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Emily Grossman

September 20, 2005 at 8:25 PM


We had three performances at the public school lined up, and the first would be for the K-4th graders. Really, I thought I would be more nervous than I was, but something felt different about today, about being in Unalaska as a paid professional musician, supported by three other highly competent musicians whom I respect and admire. We all might have had a little nerves, but deep down I was feeling something growing: confidence. Someone must believe in my abilities to have asked me to come here. As I gazed out over my audience of tiny faces with eager arms raised to answer whatever question I was getting ready to ask about the violin, I realised something. They were quite harmless! I hoped they liked what they were about to hear. My tale was a spooky one that began at the stroke of midnight, when all the ghosts and skeletons came out to dance a waltz to the tune of the devil’s interval. The excitement mounts and spins out of control until suddenly, at the crow of the rooster, they scatter back into the shadows to escape the approaching dawn. It’s deliciously frightening. I found myself having fun up there as I picked out different children to watch as I played. The first performance was not bad at all.

The second performance was better. But the third... Something happened on the stage that I don’t recall experiencing ever before (well, at least not since that performance of the Lees Fantasia my senior year in high school). I became a performer. My hands relaxed, my mind cleared, and I left all those little nagging fears behind. There on the stage, I performed that piece better than I ever did at home in my studio.

Afterward, while I was still high from the experience, I was surprised to find out that it had been recorded–badly recorded, but still... I hadn’t heard what I sounded like since high school, and I was curious to see what really happened on the stage. I listened. Holy cow! You wouldn’t believe how much of the bad stuff never makes it to the audience and how much the good stuff actually does! I was pleased. No, I was laughing out loud at the affirmation that came to my ears. What a change, after all the critical nit-picking and mental abuse I put myself through for so many months. Yeah, there’s lot’s of room for improvement, but I’m on my way! I celebrated with a seared ahi tuna steak, rare, with ginger and wasabi. Mmm. Come what may for Saturday’s concert, I was pleased with Thursday.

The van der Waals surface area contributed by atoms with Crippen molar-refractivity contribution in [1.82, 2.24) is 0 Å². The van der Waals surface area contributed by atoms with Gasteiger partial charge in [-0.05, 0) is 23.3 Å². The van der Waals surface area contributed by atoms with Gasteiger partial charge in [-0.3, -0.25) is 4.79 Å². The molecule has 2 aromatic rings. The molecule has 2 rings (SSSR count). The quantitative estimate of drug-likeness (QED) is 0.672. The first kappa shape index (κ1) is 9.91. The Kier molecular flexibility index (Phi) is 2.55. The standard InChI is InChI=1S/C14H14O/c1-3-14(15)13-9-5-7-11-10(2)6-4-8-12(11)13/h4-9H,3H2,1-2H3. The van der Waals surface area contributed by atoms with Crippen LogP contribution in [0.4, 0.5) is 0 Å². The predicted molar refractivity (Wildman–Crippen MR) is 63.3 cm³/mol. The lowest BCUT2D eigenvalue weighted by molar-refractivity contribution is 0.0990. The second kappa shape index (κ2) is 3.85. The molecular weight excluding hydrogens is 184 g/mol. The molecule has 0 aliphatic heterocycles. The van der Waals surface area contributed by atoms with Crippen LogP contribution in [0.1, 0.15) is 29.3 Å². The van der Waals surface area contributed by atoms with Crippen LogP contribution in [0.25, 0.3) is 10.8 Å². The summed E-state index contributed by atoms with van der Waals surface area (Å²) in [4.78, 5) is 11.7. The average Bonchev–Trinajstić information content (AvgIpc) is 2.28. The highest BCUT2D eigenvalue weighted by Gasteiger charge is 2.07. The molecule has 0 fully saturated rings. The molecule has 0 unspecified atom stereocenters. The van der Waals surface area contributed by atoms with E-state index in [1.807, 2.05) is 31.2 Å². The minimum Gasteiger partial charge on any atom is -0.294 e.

That evening, we drove up to see the war relics on the hillside. Before coming to Unalaska, I didn’t know that 10,000 people were stationed there during WWII, and that the US fought the Japanese there. I poked around some dilapidated buildings and went for a run back to the hotel. Only, I couldn’t remember how to get back to the hotel, and I ended up down at the docks with the crab pots, looking at birds. Luckily, it’s a small town, so I was able to find my way home before dark.

Gun Turret overlooking Bering Sea

WWII Ruins

Danse Macabre (No, I didn't perform like this.)

From Jim W. Miller
Posted on September 21, 2005 at 1:28 AM
From Pauline Lerner
Posted on September 22, 2005 at 3:24 AM
Congratulations on your performance, Emily. It must be a great feeling.

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